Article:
Between 1940 and 1944, Hungary fought on the Axis side of World War II. Hundreds of thousands of Hungarian soldiers were sent to the Eastern front to support German troops, and some participated in atrocities against civilians in occupied Soviet territories. No films of international repute have explored this dark side of Hungarian history—until now.
Winner of the 2021 Berlin International Film Festival’s Silver Bear for Best Director, Natural Light offers a languid, haunting examination of a Hungarian soldier’s complicity in an Eastern Front war crime. The movie is adapted from a short selection of an eponymous novel by writer Pál Závada, and set across a few days in 1943. Despite its martial premise and seeming historical significance though, Natural Light will appeal far more to hardcore art film buffs than historians or war movie aficionados.
A Quiet Observer
Natural Light opens in a dark, icy forest, where Hungarian soldiers on the hunt for Soviet partisans trudge through muddy paths and expropriate food from civilians along the way. Among these soldiers is Corporal Istvan Semetka, a laconic soul whose passionless facial expressions mirror his lack of appetite for violence. At first, Semetka mainly plays the role of witness. He lags behind on patrols while staring into the distance, and occasionally snaps photos at other soldiers’ request.
However, when partisans kill his unit commander in an ambush, Semetka gets thrust into temporary command—a role he assumes with such a degree of exhausted resignation that it’s hard to tell whether he’s capable of calling any shots. When a new detachment of soldiers arrives to help Semetka’s unit root out the partisans using brutal methods, Semetka’s status as a silent bystander slides into complicity.
Art House First, War Movie Second
Given Desmond Tutu’s famous line around neutrality being equivalent to siding with the oppressor has been at the forefront of Western liberal elite discourse lately, it’s no surprise that Natural Light caught the attention of film festival jurors. It also helps that the film has competent cinematography and sound design, with consistently muted colors and ample silence serving to accentuate Semetka’s dance between complicit perpetrator and traumatized witness.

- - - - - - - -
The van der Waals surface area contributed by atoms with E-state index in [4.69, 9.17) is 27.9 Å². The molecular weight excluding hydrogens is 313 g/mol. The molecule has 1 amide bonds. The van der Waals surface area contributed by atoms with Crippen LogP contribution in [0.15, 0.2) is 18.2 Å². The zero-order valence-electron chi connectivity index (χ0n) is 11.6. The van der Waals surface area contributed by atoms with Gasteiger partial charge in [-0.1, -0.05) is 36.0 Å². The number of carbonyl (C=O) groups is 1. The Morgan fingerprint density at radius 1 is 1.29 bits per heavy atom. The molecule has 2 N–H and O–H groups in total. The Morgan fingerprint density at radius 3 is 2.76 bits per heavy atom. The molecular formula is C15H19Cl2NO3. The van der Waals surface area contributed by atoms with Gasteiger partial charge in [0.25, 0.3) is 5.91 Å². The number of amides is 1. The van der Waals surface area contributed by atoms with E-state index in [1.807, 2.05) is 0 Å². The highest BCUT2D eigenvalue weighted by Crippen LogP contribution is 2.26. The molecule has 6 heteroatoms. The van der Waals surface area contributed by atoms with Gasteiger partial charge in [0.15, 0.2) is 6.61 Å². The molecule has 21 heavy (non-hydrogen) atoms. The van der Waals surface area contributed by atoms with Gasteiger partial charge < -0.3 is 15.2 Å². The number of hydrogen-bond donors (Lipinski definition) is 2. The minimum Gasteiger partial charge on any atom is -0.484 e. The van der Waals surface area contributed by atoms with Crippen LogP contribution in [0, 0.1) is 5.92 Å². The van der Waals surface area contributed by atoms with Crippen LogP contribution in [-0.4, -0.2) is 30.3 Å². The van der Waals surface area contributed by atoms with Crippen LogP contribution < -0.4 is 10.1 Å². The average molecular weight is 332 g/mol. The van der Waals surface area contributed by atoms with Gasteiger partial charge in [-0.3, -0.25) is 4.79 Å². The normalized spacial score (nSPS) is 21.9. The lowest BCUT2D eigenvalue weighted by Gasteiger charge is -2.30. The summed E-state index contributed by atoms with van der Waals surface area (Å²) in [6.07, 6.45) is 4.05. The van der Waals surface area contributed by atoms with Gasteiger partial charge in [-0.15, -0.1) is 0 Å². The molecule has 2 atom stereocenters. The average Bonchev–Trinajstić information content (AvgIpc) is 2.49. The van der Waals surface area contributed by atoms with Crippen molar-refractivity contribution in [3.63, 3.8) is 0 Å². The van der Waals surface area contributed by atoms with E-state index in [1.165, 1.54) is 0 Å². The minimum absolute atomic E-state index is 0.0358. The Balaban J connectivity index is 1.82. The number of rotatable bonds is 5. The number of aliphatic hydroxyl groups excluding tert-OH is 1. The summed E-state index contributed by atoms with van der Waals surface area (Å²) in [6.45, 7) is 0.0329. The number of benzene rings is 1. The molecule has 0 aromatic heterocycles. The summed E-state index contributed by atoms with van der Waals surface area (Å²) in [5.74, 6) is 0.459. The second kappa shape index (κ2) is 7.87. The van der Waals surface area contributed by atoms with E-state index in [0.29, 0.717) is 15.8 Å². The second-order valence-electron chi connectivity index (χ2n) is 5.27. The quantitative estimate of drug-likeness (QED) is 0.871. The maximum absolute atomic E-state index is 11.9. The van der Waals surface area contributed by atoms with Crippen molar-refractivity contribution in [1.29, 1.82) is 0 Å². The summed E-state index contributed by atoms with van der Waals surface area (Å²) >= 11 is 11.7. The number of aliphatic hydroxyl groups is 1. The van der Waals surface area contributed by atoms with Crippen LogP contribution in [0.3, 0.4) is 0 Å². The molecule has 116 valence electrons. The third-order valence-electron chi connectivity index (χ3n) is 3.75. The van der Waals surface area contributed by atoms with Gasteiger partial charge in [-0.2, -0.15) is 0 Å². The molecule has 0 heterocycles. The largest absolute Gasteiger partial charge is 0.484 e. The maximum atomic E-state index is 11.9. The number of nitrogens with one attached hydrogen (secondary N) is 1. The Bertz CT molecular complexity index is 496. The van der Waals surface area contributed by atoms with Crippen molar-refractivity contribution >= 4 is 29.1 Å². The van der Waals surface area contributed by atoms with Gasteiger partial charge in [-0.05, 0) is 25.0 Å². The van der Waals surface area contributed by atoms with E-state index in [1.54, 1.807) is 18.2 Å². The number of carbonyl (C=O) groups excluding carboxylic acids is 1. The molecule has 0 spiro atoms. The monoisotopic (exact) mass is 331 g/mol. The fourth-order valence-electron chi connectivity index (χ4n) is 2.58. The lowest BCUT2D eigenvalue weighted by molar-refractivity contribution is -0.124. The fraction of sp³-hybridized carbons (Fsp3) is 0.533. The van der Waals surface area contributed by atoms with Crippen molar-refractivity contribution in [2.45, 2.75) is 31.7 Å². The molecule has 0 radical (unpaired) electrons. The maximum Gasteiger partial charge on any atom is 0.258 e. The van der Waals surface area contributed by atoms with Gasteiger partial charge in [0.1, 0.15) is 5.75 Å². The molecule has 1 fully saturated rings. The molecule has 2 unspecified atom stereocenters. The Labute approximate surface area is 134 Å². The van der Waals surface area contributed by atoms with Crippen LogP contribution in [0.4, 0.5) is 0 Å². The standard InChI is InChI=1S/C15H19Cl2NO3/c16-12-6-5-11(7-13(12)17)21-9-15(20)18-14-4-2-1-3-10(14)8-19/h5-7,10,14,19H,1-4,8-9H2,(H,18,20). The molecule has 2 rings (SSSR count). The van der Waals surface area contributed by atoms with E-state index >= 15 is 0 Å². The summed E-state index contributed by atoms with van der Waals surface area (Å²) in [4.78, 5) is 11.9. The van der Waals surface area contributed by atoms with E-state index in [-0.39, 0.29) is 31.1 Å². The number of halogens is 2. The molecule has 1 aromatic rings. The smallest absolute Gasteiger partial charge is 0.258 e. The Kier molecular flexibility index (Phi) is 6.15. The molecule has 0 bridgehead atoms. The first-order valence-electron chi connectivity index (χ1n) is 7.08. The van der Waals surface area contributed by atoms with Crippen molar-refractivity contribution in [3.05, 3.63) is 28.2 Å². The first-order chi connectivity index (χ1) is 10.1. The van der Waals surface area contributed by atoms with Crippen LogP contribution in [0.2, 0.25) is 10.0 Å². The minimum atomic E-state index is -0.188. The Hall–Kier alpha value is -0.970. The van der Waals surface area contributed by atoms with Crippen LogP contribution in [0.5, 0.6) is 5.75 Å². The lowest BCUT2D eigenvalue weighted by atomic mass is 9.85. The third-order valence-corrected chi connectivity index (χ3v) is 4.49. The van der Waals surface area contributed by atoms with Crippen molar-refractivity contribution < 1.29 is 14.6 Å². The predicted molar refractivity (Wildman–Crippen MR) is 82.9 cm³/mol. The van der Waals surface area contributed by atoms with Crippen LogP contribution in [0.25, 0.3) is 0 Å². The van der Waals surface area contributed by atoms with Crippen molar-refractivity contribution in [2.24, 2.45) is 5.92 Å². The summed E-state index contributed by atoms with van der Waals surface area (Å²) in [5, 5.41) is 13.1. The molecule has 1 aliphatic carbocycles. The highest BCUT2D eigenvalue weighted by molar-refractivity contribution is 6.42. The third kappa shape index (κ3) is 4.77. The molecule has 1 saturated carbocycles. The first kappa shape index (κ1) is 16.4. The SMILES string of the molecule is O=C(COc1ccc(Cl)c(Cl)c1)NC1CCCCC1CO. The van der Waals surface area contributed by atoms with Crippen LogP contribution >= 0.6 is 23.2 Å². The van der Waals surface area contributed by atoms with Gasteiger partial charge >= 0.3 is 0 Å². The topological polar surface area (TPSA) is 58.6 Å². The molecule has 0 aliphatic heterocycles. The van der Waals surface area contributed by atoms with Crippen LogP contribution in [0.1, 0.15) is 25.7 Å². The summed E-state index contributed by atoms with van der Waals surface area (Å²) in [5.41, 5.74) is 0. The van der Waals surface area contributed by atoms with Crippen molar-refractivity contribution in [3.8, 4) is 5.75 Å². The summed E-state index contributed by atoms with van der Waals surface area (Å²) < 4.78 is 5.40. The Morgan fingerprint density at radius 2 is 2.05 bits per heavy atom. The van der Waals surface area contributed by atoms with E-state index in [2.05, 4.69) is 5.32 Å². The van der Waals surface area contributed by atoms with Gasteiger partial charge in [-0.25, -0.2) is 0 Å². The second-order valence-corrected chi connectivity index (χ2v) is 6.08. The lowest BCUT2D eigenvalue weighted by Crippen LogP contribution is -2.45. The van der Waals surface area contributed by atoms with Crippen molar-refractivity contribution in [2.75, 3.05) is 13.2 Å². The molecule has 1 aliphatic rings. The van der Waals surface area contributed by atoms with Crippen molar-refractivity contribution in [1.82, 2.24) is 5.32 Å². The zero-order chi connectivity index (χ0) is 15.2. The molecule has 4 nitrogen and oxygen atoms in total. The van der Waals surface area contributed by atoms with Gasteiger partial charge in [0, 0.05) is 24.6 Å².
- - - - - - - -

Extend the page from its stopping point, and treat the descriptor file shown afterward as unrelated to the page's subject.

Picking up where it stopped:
Against these strengths, Natural Light exhibits one major flaw: agonizingly glacial pacing. This is likely intentional, to convey Semetka’s gradual immersion into moral muck, but it forces audiences to sit around for over an hour before receiving any dramatic payoff. Even when that payoff arrives, it doesn’t feel climactic enough to justify the wait. Fans of art house slow cinema—perhaps the type of people likely to sit on festival juries—will relish all of this. Other audiences, be they historians or war movie genre fans, will find Natural Light harder to digest though.
This contrasts with other war films, most notably Come and See—the renowned 1985 Belarusian classic that also focuses on Eastern Front atrocities, albeit from a Soviet victim’s perspective. It’s an apt comparison because Natural Light pays homage to Come and See through both its bleak cinematic style and war atrocity substance.
While both films are more “artistic” than your average Hollywood blockbuster, Come and See is far more innovative and accessible than Natural Light. Even if Natural Light demonstrates competent film technique, it doesn’t break new ground like Come and See—whose use of screeching, droning sounds and wayward camera movements weren’t only artistic flourishes, but also methods that made its characters’ trauma more obvious to layperson viewers. This lack of broader resonance means Natural Light will likely not contribute to historiography and global cultural memory of WWII to the same degree that Come and See did, at least outside of Hungary.
Even if it may not enjoy broad appeal, Natural Light still feels like a victory for Hungarian cinema, which has been on a roll since 2015’s Son of Saul won the Best Foreign Film Oscar. Natural Light will likely go on to please more cinephiles staffing festival juries, and hopefully build more awareness around a part of history that’s relatively overlooked in Anglophone discourse. More importantly: perhaps the film’s very existence, and overt acknowledgement of Hungarian atrocities during WWII, will spark valuable discourse in Hungary’s sociopolitical landscape—where historical memory has become increasingly fraught with the rise of Viktor Orban’s “illiberal democratic” government.
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Natural Light (Hungarian: Természetes fény)—Hungary. Dialog in Hungarian. Directed by Dénes Nagy. Running time 1hr 43min. First released March 1, 2021 at the Berlin International Film Festival. Starring Ferenc Szabó, László Bajkó, Tamás Garbacz.
This film is part of Cinema Escapist‘s coverage of the 2021 Berlin International Film Festival.